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Home Publications Blogs Beat the Press Japan Has Not Suffered from "Crushing" Deflation

Japan Has Not Suffered from "Crushing" Deflation

Monday, 16 April 2012 05:12

A NYT article that reported on the declining importance of manufacturing to Japan's economy at one point referred to:

"the crushing deflation that has burdened Japan’s domestic economy for nearly two decades."

Actually, Japan has experienced modest inflation rather than deflation for most of the last two decades. Even when prices did fall, the rate of decline has been slow, exceeding 1.0 percent only in 2009, in the wake of the world financial crisis.

Japan, like other countries, suffers from having an inflation rate that is too low. This is a problem because nominal interest rates cannot fall below zero. It would be desirable to have a large negative real interest rate at present (the real interest rate is the interest rate minus the inflation rate), but this is not possible when inflation is a low positive number or a negative number.

The fact that the inflation rate is below zero has no special importance in this story. The decline in the inflation rate from a positive 0.5 percent to a negative 0.5 percent is no worse than a decline in the inflation rate from a positive 1.5 percent to a positive 0.5 percent.

This fact can be seen clearly if we remember that the rate of inflation is an aggregate of tens of thousands of price changes across the economy. When the inflation rate is near zero many of these price changes will be negative, meaning that the prices of some goods are falling. (Computer prices have been falling rapidly in the United States for decades.) When the rate of inflation goes from a small positive number to a small negative number it simply means that the percentage of items with falling prices has risen. It is difficult to see how that could amount to some sort of calamity.

This point is important because the obsession with deflation has been a serious distraction in policy debates. Many have implied that the Fed and other central banks have been successful in their anti-recession policy because they have managed to avoid deflation. This is not true. They have in fact failed because they have not been able to lower the real interest rate as much as would be desirable given the weakness of the economy.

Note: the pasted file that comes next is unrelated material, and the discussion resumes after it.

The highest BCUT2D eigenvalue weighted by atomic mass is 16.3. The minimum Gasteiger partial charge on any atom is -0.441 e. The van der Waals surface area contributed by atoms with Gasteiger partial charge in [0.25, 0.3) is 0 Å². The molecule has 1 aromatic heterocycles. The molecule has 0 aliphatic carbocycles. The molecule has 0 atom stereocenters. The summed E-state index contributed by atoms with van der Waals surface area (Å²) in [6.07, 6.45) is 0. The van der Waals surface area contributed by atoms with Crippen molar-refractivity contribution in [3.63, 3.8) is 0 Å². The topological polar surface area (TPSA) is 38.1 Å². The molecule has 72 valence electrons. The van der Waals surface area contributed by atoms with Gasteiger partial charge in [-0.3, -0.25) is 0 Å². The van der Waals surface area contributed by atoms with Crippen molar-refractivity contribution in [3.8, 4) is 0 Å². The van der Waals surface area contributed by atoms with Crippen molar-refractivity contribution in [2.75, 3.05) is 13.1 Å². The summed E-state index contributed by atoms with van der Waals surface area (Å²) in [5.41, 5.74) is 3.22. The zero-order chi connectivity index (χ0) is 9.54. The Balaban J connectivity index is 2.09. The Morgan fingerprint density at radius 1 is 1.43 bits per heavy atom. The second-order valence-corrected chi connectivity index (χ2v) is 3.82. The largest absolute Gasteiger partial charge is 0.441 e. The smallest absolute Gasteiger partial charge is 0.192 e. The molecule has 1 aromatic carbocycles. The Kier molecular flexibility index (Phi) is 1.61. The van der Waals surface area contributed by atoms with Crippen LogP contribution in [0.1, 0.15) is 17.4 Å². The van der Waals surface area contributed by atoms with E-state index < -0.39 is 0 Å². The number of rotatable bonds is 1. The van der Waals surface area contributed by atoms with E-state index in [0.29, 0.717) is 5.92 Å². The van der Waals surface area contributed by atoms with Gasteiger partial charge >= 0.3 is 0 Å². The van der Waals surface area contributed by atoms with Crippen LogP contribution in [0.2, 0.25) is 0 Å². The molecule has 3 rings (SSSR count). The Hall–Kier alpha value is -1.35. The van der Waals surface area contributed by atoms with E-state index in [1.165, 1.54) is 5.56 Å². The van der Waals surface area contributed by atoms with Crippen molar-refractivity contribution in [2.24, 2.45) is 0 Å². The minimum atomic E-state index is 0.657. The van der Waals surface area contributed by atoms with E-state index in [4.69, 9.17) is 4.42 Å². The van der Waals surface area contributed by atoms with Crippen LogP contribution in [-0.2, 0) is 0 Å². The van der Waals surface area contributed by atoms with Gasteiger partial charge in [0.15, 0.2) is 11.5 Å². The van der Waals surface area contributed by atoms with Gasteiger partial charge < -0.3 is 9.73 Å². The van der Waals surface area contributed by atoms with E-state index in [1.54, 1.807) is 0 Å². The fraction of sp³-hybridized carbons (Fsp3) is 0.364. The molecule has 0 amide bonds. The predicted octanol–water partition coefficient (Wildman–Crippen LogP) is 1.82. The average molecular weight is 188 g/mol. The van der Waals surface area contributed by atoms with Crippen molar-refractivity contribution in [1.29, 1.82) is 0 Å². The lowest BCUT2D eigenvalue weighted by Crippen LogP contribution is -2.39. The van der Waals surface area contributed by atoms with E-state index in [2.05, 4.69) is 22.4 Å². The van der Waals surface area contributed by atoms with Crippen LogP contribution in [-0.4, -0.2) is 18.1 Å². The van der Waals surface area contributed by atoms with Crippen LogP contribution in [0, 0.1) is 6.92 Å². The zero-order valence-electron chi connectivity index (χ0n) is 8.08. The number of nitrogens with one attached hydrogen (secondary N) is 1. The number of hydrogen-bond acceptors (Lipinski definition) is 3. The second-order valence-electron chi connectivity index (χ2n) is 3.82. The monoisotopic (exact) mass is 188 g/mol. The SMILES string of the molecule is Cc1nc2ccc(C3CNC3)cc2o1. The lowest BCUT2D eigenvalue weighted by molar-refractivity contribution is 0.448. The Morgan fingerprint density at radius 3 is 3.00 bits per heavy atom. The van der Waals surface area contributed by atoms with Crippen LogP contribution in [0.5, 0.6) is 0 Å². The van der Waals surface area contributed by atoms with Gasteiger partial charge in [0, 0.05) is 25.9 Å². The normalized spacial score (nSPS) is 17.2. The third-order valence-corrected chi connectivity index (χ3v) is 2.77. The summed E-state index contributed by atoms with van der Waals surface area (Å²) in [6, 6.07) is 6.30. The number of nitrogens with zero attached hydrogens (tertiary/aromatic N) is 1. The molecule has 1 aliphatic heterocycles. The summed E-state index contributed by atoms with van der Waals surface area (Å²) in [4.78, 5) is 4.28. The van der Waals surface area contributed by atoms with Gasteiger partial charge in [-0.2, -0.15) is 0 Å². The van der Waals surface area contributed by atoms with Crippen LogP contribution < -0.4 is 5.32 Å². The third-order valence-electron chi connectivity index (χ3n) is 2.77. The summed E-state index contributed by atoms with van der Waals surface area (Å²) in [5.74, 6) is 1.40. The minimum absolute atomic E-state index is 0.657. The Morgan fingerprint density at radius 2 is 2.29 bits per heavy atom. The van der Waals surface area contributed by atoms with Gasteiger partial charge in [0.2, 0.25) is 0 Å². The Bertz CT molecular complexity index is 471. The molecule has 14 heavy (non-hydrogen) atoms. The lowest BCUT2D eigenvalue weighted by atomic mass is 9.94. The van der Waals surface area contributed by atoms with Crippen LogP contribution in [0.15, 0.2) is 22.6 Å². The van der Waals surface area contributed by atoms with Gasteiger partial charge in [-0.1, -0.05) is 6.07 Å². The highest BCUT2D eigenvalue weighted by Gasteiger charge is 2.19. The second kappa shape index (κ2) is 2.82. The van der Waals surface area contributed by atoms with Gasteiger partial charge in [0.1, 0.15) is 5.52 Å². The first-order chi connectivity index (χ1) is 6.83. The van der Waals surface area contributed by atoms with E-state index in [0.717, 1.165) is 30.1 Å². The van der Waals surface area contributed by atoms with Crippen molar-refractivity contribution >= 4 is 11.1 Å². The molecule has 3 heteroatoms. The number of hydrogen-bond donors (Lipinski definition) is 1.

Comments (5)Add Comment
written by Ed Brown, April 16, 2012 7:40
My belief is you have a couple typos which make your post incorrect. That sai, I am still waking up so I might be wrong. I enjoy your blog. Thank you for writing it.
technology & inflation
written by John L, April 16, 2012 7:50
Thank you for pointing out that computer prices have been falling rapidly for decades. Technological process has created a massive, and in my opinion, misleading deflationary factor for decades because demand for computnig is so elastic. People spend what they spend, and get as much computing power as that amount purchases at the time. When a computer is twice as fast at half the cost, the CPI reflects a price drop of 75%. However, the cost of living doesn't drop 75% in the same way as it would if typical (inelastic demand) goods drop 75% in price. If the prices of bread and gas and milk and home heating oil dropped, people would have more money in their pocket because the demand is inelastic - people buy what they need, whatever the cost.
I think this explains why the general public feels that the constant reporting of minimal inflation is total B.S. It's inflation for inelastic demand goods that truly reflects the purchasing power of wages earned in the middle and lower classes.
What About Wages?
written by Timothy, April 17, 2012 5:16
Would it be a calamity if the poverty rate doubled thanks in part to wage deflation? If I were an average worker in Japan, I might say that the last 15 years have been "crushing" when I look at my paycheque.
The delta
written by Floccina, April 17, 2012 1:38
It seems to me that the problem is a to rapid change in the rate of inflation. People took loans with an expectation of inflation that turned out to be wrong.
Money is just a symbol for the wealth found in Nature and which workers produce
written by Mike B), April 18, 2012 9:15
Inflation occurs when the amount of money in the system is more than is needed to circulate the commodities which the working class produces. Money is just a symbol for this wealth. If there are one hundred symbols in the marketplace and one ice-cream cone is priced at one symbol in 2009 and and productivity remains flat for the next two years but symbols in circulation increase to two hundred, the same ice-cream cone should sell for two symbols in 2011.

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About Beat the Press

Dean Baker is co-director of the Center for Economic and Policy Research in Washington, D.C. He is the author of several books, his latest being The End of Loser Liberalism: Making Markets Progressive. Read more about Dean.